Milevsky pulled off an intellectual prank, proving that victory in the short term goes not to the swift or the strong but to the insanely reckless. Out of his trick, however, comes some powerful wisdom.

• GET THE WHOLE STORY It's easy to be dazzled by tales of big returns, whether you read them in a newsletter or hear about them from a friend or a broker. But what about the picks that flopped? Before you listen to any adviser, ask what he got wrong. If he demurs, remember that only liars never have losers. Stay away.

• WATCH THE CLOCK Anybody can rack up a monster return in the short run. But as time passes, too much risk takes a terrible toll. When you see a mutual fund ad bragging about three-year returns, ask yourself: What about the years before? Look up the fund's returns for each of the past eight years at morningstar.com.

• THINK PORTFOLIOS, NOT STOCKS There are always a few stocks doubling or tripling. But those are usually the ones that soon flame out and fall back to earth. There's a beautifully simple way to be sure you can counteract the losers with plenty of winners: Spread your bets over many stocks. The easiest way to do that is through a diversified mutual fund--ideally an index fund that owns every stock in the market. Then you can take all your investing junk mail and toss it in the trash, where it belongs.

______________

Jason Zweig is the editor of Benjamin Graham's The

Intelligent Investor.

E-mail him at investor@moneymail.com. Top of page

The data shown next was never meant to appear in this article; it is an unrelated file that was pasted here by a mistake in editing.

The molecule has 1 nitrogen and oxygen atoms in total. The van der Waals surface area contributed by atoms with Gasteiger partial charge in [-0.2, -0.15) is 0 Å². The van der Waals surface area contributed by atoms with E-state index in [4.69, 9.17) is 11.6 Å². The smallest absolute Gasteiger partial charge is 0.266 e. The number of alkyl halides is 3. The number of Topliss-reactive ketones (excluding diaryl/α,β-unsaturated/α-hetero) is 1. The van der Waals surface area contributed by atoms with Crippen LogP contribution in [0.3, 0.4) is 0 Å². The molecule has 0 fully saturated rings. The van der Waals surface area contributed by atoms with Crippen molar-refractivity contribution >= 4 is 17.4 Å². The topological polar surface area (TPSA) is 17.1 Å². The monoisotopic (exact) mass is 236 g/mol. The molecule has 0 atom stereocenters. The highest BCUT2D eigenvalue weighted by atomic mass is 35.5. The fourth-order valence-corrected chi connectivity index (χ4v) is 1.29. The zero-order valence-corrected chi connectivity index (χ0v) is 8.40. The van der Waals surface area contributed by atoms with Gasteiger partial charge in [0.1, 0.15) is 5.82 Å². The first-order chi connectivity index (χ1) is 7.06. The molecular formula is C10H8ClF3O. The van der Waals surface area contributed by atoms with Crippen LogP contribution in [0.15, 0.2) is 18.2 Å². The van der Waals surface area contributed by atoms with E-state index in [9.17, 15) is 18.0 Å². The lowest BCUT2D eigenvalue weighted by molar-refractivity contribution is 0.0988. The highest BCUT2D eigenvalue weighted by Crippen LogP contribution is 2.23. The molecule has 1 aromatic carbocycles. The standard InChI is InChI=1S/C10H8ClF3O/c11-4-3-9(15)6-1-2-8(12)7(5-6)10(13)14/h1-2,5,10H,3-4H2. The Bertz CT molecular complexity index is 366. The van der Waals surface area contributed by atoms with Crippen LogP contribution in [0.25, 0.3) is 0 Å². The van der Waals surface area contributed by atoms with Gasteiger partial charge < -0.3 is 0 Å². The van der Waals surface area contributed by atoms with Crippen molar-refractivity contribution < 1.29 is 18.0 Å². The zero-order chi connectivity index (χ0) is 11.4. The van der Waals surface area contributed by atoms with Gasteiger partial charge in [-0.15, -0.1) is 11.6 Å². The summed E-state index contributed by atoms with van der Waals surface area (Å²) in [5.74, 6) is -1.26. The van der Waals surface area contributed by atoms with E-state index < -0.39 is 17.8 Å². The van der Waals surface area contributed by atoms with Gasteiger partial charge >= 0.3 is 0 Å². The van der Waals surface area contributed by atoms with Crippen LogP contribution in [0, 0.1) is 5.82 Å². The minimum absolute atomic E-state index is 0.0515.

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Market indexes are shown in real time, except for the DJIA, which is delayed by two minutes. All times are ET. Disclaimer LIBOR Warning: Neither BBA Enterprises Limited, nor the BBA LIBOR Contributor Banks, nor Reuters, can be held liable for any irregularity or inaccuracy of BBA LIBOR. Disclaimer. Morningstar: © 2014 Morningstar, Inc. All Rights Reserved. Disclaimer The Dow Jones IndexesSM are proprietary to and distributed by Dow Jones & Company, Inc. and have been licensed for use. All content of the Dow Jones IndexesSM © 2014 is proprietary to Dow Jones & Company, Inc. Chicago Mercantile Association. The market data is the property of Chicago Mercantile Exchange Inc. and its licensors. All rights reserved. FactSet Research Systems Inc. 2014. All rights reserved. Most stock quote data provided by BATS.
Market indexes are shown in real time, except for the DJIA, which is delayed by two minutes. All times are ET. Disclaimer LIBOR Warning: Neither BBA Enterprises Limited, nor the BBA LIBOR Contributor Banks, nor Reuters, can be held liable for any irregularity or inaccuracy of BBA LIBOR. Disclaimer. Morningstar: © 2014 Morningstar, Inc. All Rights Reserved. Disclaimer The Dow Jones IndexesSM are proprietary to and distributed by Dow Jones & Company, Inc. and have been licensed for use. All content of the Dow Jones IndexesSM © 2014 is proprietary to Dow Jones & Company, Inc. Chicago Mercantile Association. The market data is the property of Chicago Mercantile Exchange Inc. and its licensors. All rights reserved. FactSet Research Systems Inc. 2014. All rights reserved. Most stock quote data provided by BATS.